Yesterday I laid to rest 2 digital manifestations of my psyche that were born, lived and died in an artificial reality.
Direct cost to live those lives: $14.99 a month.
Indirect cost of time lost in my real life: immeasurable.
Saluun and Sylamoon would have been 5 years old at the end of the month. There was simply no way for all three of us to live together any longer. We had different ideas about how we wanted the rest of our lives to play out, so we agreed to go our separate ways. I’m still here, they are not.
My alter-egos who found expression through this computer generated reality have now been “deleted”. So much for letting them go their own way. I shot them in the back as they turned and walked away.
I’ve been playing World of Warcraft ® (WoW) for the past 5 years. The MMORPG, in it’s current form, was initially released in November of 2004. I jumped on-board with the release of the “Wrath of the Lich King” expansion in 2008. And now five years and over $1000 later ($15/month subscription, plus the cost of the game and other services), I decided to unplug from the digital world of Azeroth.
I had a blast playing WoW. I’m a tree-hugger who currently develops software to generate income, and from a programmer’s perspective, WoW is spectacular given current technologies. It is top notch in so many ways and it provided me an extraordinarily rich fantasy world to which I could escape, anytime, 24×7, except for those damn weekly maintenance windows! Servers must need their digital sleep.
As with all things labeled an “escape”, there is a cost. The cost is more and more time indulging the escape, and less and less time living the life I want and need to live. But if I wanted something else, to write, why did I give away so many hours to the game? In my case, plain and simple. Addiction.
I recognized my addiction to the digiverse when I was a kid (Atari), and when my own kids were young (Nintendo/Sega). The final hook was the 1994 PC version of Bethesda Softwork’s “The Elder Scrolls: Arena”. I could barely pull myself away from that game. The addict was fully awakened. It took many years to break the daily grind of experiencing the high, followed by the post-game crash and return to normal reality. Where was the adventure in the real world? Why can’t I harness the arcane and direct shadow energy at my coworkers using my pen as a wand? Where were the quests for fortune and glory? They didn’t exist, at least not in a way that felt as exhilarating or as worthy of my energies. By comparison, the real world was jejune.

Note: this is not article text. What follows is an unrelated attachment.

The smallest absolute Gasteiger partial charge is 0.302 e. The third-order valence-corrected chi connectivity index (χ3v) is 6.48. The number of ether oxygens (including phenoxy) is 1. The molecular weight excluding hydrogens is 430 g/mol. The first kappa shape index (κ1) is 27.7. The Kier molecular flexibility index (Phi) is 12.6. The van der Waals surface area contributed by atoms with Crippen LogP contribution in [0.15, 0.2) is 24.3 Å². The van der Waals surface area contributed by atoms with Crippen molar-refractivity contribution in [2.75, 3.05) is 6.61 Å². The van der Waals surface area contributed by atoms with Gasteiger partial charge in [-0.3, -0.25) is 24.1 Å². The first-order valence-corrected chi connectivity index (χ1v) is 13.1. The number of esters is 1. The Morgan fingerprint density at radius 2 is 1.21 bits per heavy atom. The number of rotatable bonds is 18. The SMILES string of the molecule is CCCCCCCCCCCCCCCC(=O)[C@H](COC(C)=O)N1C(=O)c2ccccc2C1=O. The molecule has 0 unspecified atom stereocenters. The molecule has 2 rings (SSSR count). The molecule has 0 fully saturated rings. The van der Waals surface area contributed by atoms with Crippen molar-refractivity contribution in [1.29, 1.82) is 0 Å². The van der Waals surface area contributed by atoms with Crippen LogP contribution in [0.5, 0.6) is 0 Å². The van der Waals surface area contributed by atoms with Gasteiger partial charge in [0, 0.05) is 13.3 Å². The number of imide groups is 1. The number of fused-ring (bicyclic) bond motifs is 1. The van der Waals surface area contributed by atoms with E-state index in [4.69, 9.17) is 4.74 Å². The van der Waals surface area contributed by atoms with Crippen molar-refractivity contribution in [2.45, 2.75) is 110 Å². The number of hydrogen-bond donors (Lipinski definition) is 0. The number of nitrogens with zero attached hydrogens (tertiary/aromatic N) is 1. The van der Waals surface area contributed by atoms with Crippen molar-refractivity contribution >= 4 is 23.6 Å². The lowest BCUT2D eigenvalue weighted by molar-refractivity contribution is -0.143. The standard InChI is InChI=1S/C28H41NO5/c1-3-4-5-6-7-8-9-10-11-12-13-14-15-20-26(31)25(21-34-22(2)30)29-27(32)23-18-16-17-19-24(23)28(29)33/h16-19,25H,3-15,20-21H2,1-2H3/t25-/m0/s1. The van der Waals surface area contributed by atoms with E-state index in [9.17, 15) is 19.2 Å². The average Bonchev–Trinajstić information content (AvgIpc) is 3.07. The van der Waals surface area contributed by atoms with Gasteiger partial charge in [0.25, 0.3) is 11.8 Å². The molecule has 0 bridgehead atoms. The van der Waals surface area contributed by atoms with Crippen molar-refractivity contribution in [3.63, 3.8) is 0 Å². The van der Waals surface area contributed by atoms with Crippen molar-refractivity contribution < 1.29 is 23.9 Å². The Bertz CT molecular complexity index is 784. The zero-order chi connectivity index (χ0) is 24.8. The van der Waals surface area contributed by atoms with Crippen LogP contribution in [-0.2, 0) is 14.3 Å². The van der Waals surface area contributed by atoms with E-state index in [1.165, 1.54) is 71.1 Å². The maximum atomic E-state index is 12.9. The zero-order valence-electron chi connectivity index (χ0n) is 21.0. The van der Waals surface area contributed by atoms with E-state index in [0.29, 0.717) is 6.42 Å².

I avoided contact with WoW in the beginning. My guard was down in 2004 and I thought, what the hell, I should give it a try. What was all the fuss about? It couldn’t be as good as the original Elder Scrolls, right?
At that moment, the digital opiates docked with their cognizant receptors in my brain. My soul was from that point forward forever hungry, forever incomplete. A hungry ghost had been born.
The addiction continued for 5 years. And just yesterday, something changed. A mysterious, providential tipping point had been reached. The fall was over. The velocity of my descent stirred a wind that tore away the gossamer that clouded my truth and I looked upon it.
Sitting quietly, I could now hear the small but powerful voice at my core. Its only message was that it cared about me.
I hit “Return” and my eyes opened. Really opened.
Image 2 source: http://bulk2.destructoid.com/ul/159482-wow.jpg